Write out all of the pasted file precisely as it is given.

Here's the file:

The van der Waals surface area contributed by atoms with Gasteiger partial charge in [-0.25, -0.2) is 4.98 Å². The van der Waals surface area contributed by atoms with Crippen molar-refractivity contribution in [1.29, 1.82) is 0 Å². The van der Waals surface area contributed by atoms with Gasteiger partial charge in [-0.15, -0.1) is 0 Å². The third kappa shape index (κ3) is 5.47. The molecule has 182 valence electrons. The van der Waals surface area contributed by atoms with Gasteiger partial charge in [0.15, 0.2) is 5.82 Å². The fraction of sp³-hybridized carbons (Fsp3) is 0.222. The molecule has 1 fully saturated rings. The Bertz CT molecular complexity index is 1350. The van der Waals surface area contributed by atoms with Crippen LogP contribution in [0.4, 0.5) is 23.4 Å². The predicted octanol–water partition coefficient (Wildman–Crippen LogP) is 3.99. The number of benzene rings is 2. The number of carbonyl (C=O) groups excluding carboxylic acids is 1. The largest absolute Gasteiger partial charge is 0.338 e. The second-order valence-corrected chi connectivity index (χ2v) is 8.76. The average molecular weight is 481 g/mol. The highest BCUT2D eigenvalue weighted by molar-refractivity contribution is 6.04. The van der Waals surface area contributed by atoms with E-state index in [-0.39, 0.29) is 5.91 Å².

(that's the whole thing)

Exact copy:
The van der Waals surface area contributed by atoms with Gasteiger partial charge in [-0.25, -0.2) is 4.98 Å². The van der Waals surface area contributed by atoms with Crippen molar-refractivity contribution in [1.29, 1.82) is 0 Å². The van der Waals surface area contributed by atoms with Gasteiger partial charge in [-0.15, -0.1) is 0 Å². The third kappa shape index (κ3) is 5.47. The molecule has 182 valence electrons. The van der Waals surface area contributed by atoms with Gasteiger partial charge in [0.15, 0.2) is 5.82 Å². The fraction of sp³-hybridized carbons (Fsp3) is 0.222. The molecule has 1 fully saturated rings. The Bertz CT molecular complexity index is 1350. The van der Waals surface area contributed by atoms with Crippen LogP contribution in [0.4, 0.5) is 23.4 Å². The predicted octanol–water partition coefficient (Wildman–Crippen LogP) is 3.99. The number of benzene rings is 2. The number of carbonyl (C=O) groups excluding carboxylic acids is 1. The largest absolute Gasteiger partial charge is 0.338 e. The second-order valence-corrected chi connectivity index (χ2v) is 8.76. The average molecular weight is 481 g/mol. The highest BCUT2D eigenvalue weighted by molar-refractivity contribution is 6.04. The van der Waals surface area contributed by atoms with E-state index in [-0.39, 0.29) is 5.91 Å².